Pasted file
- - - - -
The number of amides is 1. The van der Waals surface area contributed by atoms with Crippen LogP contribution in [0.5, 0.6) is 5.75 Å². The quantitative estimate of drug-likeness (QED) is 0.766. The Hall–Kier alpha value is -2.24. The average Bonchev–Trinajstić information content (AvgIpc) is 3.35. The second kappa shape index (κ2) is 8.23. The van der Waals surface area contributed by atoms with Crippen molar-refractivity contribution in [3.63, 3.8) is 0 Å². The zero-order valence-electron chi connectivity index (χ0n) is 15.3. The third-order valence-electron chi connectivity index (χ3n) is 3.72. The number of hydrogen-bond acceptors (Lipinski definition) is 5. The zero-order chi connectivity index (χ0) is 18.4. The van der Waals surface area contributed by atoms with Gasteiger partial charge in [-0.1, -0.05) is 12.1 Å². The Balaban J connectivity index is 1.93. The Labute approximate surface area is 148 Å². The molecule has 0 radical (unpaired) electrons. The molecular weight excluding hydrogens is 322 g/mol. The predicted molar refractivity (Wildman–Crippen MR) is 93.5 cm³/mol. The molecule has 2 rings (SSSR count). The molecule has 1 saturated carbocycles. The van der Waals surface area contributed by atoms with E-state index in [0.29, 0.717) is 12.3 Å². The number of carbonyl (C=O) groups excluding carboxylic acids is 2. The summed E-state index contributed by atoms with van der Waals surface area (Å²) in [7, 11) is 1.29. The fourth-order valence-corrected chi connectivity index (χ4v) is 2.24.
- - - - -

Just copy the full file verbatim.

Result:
The number of amides is 1. The van der Waals surface area contributed by atoms with Crippen LogP contribution in [0.5, 0.6) is 5.75 Å². The quantitative estimate of drug-likeness (QED) is 0.766. The Hall–Kier alpha value is -2.24. The average Bonchev–Trinajstić information content (AvgIpc) is 3.35. The second kappa shape index (κ2) is 8.23. The van der Waals surface area contributed by atoms with Crippen molar-refractivity contribution in [3.63, 3.8) is 0 Å². The zero-order valence-electron chi connectivity index (χ0n) is 15.3. The third-order valence-electron chi connectivity index (χ3n) is 3.72. The number of hydrogen-bond acceptors (Lipinski definition) is 5. The zero-order chi connectivity index (χ0) is 18.4. The van der Waals surface area contributed by atoms with Gasteiger partial charge in [-0.1, -0.05) is 12.1 Å². The Balaban J connectivity index is 1.93. The Labute approximate surface area is 148 Å². The molecule has 0 radical (unpaired) electrons. The molecular weight excluding hydrogens is 322 g/mol. The predicted molar refractivity (Wildman–Crippen MR) is 93.5 cm³/mol. The molecule has 2 rings (SSSR count). The molecule has 1 saturated carbocycles. The van der Waals surface area contributed by atoms with E-state index in [0.29, 0.717) is 12.3 Å². The number of carbonyl (C=O) groups excluding carboxylic acids is 2. The summed E-state index contributed by atoms with van der Waals surface area (Å²) in [7, 11) is 1.29. The fourth-order valence-corrected chi connectivity index (χ4v) is 2.24.